Welfare reform deal 'on cards' as Peter Robinson and Martin McGuinness call off White House St Patrick's Day visit
A deal on welfare reform could be struck within days, Martin McGuinness has claimed.
It came after he and Peter Robinson dramatically pulled out of a visit to the United States in a bid to break the impasse.
The First and Deputy First Ministers will not attend the St Patrick's Day celebrations in Washington.
Both will instead work to end the deadlock which is threatening the future of the power-sharing institutions.
Mr Robinson used Twitter to confirm he would be staying in Belfast.
He said: "White House agree priority is to maintain momentum in finding a resolution to welfare issue. Best to be in Northern Ireland dealing with it."
Earlier, Mr McGuinness said he wanted to focus on resolving the crisis, which was sparked after Sinn Fein pulled its support for welfare reform legislation.
"The number one priority for me and my party is finding a resolution to the difficulties currently facing the Executive," he said.
Separately, Mr McGuinness told Irish state broadcaster RTE that a solution to the crisis was within reach.
"I've been involved in discussions since last Monday with Peter Robinson on a consistent basis," he said.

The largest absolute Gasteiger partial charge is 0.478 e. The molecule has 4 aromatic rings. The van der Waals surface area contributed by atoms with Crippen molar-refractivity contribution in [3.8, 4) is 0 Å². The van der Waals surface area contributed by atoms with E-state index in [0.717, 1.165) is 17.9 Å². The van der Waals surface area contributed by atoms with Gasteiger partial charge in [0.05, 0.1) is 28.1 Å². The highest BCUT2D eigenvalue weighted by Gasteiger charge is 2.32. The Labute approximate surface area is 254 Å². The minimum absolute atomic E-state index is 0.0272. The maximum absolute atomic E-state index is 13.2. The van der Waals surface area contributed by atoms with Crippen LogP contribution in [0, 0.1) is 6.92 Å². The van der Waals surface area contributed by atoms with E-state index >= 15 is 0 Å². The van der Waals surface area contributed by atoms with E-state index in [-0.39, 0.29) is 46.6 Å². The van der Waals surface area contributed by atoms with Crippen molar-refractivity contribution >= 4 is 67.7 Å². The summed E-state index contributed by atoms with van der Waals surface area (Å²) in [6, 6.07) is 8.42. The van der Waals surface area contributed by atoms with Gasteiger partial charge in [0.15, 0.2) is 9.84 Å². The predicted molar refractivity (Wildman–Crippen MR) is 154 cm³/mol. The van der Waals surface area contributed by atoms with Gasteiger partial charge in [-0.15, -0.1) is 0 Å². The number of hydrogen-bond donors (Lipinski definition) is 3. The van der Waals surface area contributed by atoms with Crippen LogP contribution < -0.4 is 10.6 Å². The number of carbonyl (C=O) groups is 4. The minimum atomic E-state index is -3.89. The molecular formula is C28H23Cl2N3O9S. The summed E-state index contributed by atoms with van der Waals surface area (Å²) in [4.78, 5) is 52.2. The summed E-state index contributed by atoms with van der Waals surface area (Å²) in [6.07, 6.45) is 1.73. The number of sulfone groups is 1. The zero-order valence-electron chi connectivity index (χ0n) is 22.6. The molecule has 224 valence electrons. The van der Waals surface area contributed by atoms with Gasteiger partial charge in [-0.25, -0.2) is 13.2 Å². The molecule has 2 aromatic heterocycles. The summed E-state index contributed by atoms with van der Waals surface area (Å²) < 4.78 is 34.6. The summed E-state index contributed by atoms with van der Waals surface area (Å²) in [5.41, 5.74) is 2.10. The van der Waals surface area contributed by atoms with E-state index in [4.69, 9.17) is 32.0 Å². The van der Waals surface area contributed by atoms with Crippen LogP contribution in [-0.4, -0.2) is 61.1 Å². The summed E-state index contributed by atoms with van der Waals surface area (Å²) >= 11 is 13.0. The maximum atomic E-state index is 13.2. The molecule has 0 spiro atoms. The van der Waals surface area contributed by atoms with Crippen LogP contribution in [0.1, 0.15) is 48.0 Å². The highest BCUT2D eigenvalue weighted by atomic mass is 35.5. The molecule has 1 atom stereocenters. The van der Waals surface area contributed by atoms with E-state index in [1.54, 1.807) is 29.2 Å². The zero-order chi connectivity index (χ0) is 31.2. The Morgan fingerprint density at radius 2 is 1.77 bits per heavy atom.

"We have identified a way forward, which I think can resolve this difficulty.
"As we speak, officials are working on all of this.
"I'll be meeting Peter Robinson again tomorrow. I would hope by the middle of the week that we would have an agreement."
Asked how a new welfare system would be funded, Mr McGuinness replied: "I think that's a matter that is presently under discussion.
"As a result of identifying a way forward, we have also identified how it will be funded, but it will be funded from within our own resources."
Other politicians are flying to the US for the St Patrick's Day festivities. Secretary of State Theresa Villiers and Ulster Unionist leader Mike Nesbitt are both going, as is SDLP leader Alasdair McDonnell and the party's sole Executive minister, Mark H Durkan.
Taoiseach Enda Kenny is expected in Washington for the annual celebration.
Sinn Fein announced last Monday that it was withdrawing its support for the Welfare Reform Bill - just hours before a final Assembly debate on the matter.
The party accused the DUP of going back on what had been agreed.
But the DUP rejected this, saying Sinn Fein knew there had never been the money for all the things it wanted.
Representatives from the five main parties have been engaged in emergency talks with Ms Villiers since Thursday.
Negotiations are expected to resume today.
Ms Villiers has warned that without agreement on welfare the budget would be unsustainable and devolution of corporation tax powers to Northern Ireland would be put in jeopardy.
Prime Minister David Cameron has also called for Sinn Fein to fulfil the pledge which was made in the Stormont House Agreement.